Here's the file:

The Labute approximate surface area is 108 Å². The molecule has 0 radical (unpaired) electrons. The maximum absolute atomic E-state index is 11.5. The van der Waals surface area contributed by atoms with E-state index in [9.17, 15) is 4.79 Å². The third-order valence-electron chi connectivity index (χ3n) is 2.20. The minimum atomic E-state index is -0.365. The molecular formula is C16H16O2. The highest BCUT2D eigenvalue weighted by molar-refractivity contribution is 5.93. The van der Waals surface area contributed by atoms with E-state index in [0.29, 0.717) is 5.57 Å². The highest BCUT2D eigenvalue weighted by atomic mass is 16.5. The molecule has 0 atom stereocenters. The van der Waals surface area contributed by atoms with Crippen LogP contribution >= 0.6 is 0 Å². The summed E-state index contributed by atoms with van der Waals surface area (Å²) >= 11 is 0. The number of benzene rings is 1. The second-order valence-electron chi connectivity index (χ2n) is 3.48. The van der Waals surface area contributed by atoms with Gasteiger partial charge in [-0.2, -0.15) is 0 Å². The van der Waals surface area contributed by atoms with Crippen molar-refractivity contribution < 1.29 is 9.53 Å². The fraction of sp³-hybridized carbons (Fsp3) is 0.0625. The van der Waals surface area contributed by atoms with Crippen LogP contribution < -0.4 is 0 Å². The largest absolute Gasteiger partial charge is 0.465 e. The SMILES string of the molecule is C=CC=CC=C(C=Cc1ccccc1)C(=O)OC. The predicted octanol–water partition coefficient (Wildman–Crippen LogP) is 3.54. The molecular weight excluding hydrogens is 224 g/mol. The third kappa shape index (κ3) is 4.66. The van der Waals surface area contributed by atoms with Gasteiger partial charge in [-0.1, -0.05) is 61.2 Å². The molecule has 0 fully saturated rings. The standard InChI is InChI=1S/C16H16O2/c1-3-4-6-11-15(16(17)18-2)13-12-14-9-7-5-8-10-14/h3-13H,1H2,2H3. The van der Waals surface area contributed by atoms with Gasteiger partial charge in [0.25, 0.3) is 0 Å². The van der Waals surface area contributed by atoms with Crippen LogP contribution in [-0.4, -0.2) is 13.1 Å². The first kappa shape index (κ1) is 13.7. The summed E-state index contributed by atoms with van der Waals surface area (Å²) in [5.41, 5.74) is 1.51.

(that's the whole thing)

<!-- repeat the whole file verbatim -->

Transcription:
The Labute approximate surface area is 108 Å². The molecule has 0 radical (unpaired) electrons. The maximum absolute atomic E-state index is 11.5. The van der Waals surface area contributed by atoms with E-state index in [9.17, 15) is 4.79 Å². The third-order valence-electron chi connectivity index (χ3n) is 2.20. The minimum atomic E-state index is -0.365. The molecular formula is C16H16O2. The highest BCUT2D eigenvalue weighted by molar-refractivity contribution is 5.93. The van der Waals surface area contributed by atoms with E-state index in [0.29, 0.717) is 5.57 Å². The highest BCUT2D eigenvalue weighted by atomic mass is 16.5. The molecule has 0 atom stereocenters. The van der Waals surface area contributed by atoms with Crippen LogP contribution >= 0.6 is 0 Å². The summed E-state index contributed by atoms with van der Waals surface area (Å²) >= 11 is 0. The number of benzene rings is 1. The second-order valence-electron chi connectivity index (χ2n) is 3.48. The van der Waals surface area contributed by atoms with Gasteiger partial charge in [-0.2, -0.15) is 0 Å². The van der Waals surface area contributed by atoms with Crippen molar-refractivity contribution < 1.29 is 9.53 Å². The fraction of sp³-hybridized carbons (Fsp3) is 0.0625. The van der Waals surface area contributed by atoms with Crippen LogP contribution < -0.4 is 0 Å². The largest absolute Gasteiger partial charge is 0.465 e. The SMILES string of the molecule is C=CC=CC=C(C=Cc1ccccc1)C(=O)OC. The predicted octanol–water partition coefficient (Wildman–Crippen LogP) is 3.54. The molecular weight excluding hydrogens is 224 g/mol. The third kappa shape index (κ3) is 4.66. The van der Waals surface area contributed by atoms with Gasteiger partial charge in [-0.1, -0.05) is 61.2 Å². The molecule has 0 fully saturated rings. The standard InChI is InChI=1S/C16H16O2/c1-3-4-6-11-15(16(17)18-2)13-12-14-9-7-5-8-10-14/h3-13H,1H2,2H3. The van der Waals surface area contributed by atoms with Gasteiger partial charge in [0.25, 0.3) is 0 Å². The van der Waals surface area contributed by atoms with Crippen LogP contribution in [-0.4, -0.2) is 13.1 Å². The first kappa shape index (κ1) is 13.7. The summed E-state index contributed by atoms with van der Waals surface area (Å²) in [5.41, 5.74) is 1.51.